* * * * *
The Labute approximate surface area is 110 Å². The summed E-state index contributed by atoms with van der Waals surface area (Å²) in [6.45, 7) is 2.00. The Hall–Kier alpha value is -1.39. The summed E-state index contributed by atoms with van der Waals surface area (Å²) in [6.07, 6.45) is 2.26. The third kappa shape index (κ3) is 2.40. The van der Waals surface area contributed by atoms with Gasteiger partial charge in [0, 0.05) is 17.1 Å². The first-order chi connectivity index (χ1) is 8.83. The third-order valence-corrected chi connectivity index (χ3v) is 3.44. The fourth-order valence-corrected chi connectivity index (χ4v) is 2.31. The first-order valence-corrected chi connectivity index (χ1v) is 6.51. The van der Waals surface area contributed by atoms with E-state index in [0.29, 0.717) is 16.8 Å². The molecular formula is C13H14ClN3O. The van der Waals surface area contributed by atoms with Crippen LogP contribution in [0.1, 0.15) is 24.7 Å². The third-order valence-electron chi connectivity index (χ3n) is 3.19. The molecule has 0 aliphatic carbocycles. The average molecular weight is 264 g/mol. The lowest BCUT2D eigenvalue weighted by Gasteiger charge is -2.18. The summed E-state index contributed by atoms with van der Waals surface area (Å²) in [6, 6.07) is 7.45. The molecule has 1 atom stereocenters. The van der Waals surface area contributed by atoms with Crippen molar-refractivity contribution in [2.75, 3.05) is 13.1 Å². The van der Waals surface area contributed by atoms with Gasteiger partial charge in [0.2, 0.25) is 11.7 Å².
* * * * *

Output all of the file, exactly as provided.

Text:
The Labute approximate surface area is 110 Å². The summed E-state index contributed by atoms with van der Waals surface area (Å²) in [6.45, 7) is 2.00. The Hall–Kier alpha value is -1.39. The summed E-state index contributed by atoms with van der Waals surface area (Å²) in [6.07, 6.45) is 2.26. The third kappa shape index (κ3) is 2.40. The van der Waals surface area contributed by atoms with Gasteiger partial charge in [0, 0.05) is 17.1 Å². The first-order chi connectivity index (χ1) is 8.83. The third-order valence-corrected chi connectivity index (χ3v) is 3.44. The fourth-order valence-corrected chi connectivity index (χ4v) is 2.31. The first-order valence-corrected chi connectivity index (χ1v) is 6.51. The van der Waals surface area contributed by atoms with E-state index in [0.29, 0.717) is 16.8 Å². The molecular formula is C13H14ClN3O. The van der Waals surface area contributed by atoms with Crippen LogP contribution in [0.1, 0.15) is 24.7 Å². The third-order valence-electron chi connectivity index (χ3n) is 3.19. The molecule has 0 aliphatic carbocycles. The average molecular weight is 264 g/mol. The lowest BCUT2D eigenvalue weighted by Gasteiger charge is -2.18. The summed E-state index contributed by atoms with van der Waals surface area (Å²) in [6, 6.07) is 7.45. The molecule has 1 atom stereocenters. The van der Waals surface area contributed by atoms with Crippen molar-refractivity contribution in [2.75, 3.05) is 13.1 Å². The van der Waals surface area contributed by atoms with Gasteiger partial charge in [0.2, 0.25) is 11.7 Å².